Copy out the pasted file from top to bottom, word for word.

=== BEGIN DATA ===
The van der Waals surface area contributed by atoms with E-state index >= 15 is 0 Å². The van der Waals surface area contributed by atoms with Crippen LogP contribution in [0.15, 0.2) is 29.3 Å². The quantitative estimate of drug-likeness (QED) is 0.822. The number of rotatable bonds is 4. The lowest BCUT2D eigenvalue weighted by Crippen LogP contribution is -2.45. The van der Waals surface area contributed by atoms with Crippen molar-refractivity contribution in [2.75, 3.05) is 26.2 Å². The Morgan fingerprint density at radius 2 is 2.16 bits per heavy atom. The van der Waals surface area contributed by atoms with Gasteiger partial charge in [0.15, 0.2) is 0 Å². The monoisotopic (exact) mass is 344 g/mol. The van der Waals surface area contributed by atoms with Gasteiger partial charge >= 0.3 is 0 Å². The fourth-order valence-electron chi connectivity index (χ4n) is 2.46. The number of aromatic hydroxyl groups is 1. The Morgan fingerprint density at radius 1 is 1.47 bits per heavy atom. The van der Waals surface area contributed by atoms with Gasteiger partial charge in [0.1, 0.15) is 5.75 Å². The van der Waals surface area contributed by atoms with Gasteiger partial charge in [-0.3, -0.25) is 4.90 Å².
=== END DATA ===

The van der Waals surface area contributed by atoms with E-state index >= 15 is 0 Å². The van der Waals surface area contributed by atoms with Crippen LogP contribution in [0.15, 0.2) is 29.3 Å². The quantitative estimate of drug-likeness (QED) is 0.822. The number of rotatable bonds is 4. The lowest BCUT2D eigenvalue weighted by Crippen LogP contribution is -2.45. The van der Waals surface area contributed by atoms with Crippen molar-refractivity contribution in [2.75, 3.05) is 26.2 Å². The Morgan fingerprint density at radius 2 is 2.16 bits per heavy atom. The van der Waals surface area contributed by atoms with Gasteiger partial charge in [0.15, 0.2) is 0 Å². The monoisotopic (exact) mass is 344 g/mol. The van der Waals surface area contributed by atoms with Gasteiger partial charge >= 0.3 is 0 Å². The fourth-order valence-electron chi connectivity index (χ4n) is 2.46. The number of aromatic hydroxyl groups is 1. The Morgan fingerprint density at radius 1 is 1.47 bits per heavy atom. The van der Waals surface area contributed by atoms with Gasteiger partial charge in [0.1, 0.15) is 5.75 Å². The van der Waals surface area contributed by atoms with Gasteiger partial charge in [-0.3, -0.25) is 4.90 Å².